We have described the algorithms that can be used to obtain benchmarks for the minimum hop count per source-receiver path, minimum number of edges per tree and maximum lifetime per tree for multicast routing in mobile ad hoc networks. Simulations have been conducted to obtain such benchmarks for different conditions of network density, node mobility and number of receivers per multicast group. The minimum hop and maximum lifetime based multicast trees have a larger number of edges than the theoretical minimum – the minimum hop trees are unstable and their lifetime decreases with increase in the number of edges; the duration of existence of the maximum lifetime stable multicast trees increases with increase in the number of edges. The former could be attributed to the instantaneous decision taken by the minimum hop path algorithm to select a tree without any consideration for the number of edges and their lifetime; while, the latter could be correlated to the look-ahead approach of algorithm OptTreeTrans to find a tree involving long-living stable edges. The minimum edge trees have a relatively larger hop count per source-receiver path and the hop count per path increases with the number of receivers per multicast group. The relatively fewer edges in the minimum edge tree results in a relatively larger lifetime compared to the minimum hop trees, as each edge in these two trees are independent. Nevertheless, the lifetime of both the minimum edge and minimum hop trees is significantly smaller than the theoretically maximum lifetime per multicast tree, as discovered using algorithm OptTreeTrans.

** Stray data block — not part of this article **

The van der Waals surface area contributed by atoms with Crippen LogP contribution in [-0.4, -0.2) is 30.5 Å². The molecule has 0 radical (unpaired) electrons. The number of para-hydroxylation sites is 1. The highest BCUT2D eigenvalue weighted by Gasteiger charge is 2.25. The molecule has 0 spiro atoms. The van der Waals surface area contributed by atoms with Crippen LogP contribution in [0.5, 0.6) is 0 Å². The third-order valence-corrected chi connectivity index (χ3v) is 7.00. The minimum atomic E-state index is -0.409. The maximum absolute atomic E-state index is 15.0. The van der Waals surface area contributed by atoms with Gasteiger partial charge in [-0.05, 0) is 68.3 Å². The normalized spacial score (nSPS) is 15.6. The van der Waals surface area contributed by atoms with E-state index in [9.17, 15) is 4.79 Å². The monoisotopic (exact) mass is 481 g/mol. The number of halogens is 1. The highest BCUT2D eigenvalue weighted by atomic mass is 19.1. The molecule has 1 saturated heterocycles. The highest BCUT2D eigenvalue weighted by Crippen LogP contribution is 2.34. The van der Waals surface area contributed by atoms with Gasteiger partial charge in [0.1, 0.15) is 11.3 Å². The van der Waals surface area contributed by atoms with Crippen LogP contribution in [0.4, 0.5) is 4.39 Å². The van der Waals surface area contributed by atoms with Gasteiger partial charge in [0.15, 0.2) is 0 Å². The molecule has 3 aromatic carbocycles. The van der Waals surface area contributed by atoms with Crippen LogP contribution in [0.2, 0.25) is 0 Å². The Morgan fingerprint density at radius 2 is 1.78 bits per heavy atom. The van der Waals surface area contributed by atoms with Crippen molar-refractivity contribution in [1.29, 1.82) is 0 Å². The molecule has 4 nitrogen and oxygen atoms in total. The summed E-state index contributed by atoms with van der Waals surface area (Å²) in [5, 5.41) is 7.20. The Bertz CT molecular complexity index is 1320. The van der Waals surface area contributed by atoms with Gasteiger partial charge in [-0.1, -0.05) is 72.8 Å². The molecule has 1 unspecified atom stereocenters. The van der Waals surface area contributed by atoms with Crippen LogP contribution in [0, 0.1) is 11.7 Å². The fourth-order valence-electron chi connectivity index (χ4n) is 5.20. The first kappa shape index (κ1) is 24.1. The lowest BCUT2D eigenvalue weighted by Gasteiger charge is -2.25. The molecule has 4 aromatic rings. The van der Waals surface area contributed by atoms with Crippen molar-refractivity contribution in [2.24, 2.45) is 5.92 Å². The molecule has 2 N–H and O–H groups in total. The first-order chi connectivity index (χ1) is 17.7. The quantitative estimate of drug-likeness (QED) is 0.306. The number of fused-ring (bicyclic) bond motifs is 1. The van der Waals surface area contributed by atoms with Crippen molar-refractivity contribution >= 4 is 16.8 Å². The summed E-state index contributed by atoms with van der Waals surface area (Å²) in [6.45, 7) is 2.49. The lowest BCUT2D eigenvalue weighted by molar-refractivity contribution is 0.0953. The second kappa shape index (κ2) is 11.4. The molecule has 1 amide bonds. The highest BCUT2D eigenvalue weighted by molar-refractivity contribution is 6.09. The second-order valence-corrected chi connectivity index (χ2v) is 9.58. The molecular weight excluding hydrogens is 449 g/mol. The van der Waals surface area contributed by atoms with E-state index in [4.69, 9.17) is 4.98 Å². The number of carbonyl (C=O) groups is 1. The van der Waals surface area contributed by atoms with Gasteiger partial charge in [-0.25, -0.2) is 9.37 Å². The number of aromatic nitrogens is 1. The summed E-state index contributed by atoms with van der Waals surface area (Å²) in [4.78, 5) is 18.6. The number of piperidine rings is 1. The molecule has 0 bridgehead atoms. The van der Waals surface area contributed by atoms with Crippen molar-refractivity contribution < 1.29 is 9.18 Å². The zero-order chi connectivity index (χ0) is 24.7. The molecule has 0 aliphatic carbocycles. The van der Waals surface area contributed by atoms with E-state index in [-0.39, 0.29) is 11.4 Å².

The simulation results thus indicate a complex tradeoff between the hop count per source-receiver paths, number of edges and lifetime per tree for multicast routing. It is not possible to optimize all the three metrics with a single multicast algorithm and a multicast algorithm optimized for one particular metric returns sub-optimal performance with respect to the other two metrics. This motivates us to explore routing algorithms and protocols that could minimize the tradeoff between two or all the three metrics rather than just optimizing one of them, at the cost of others.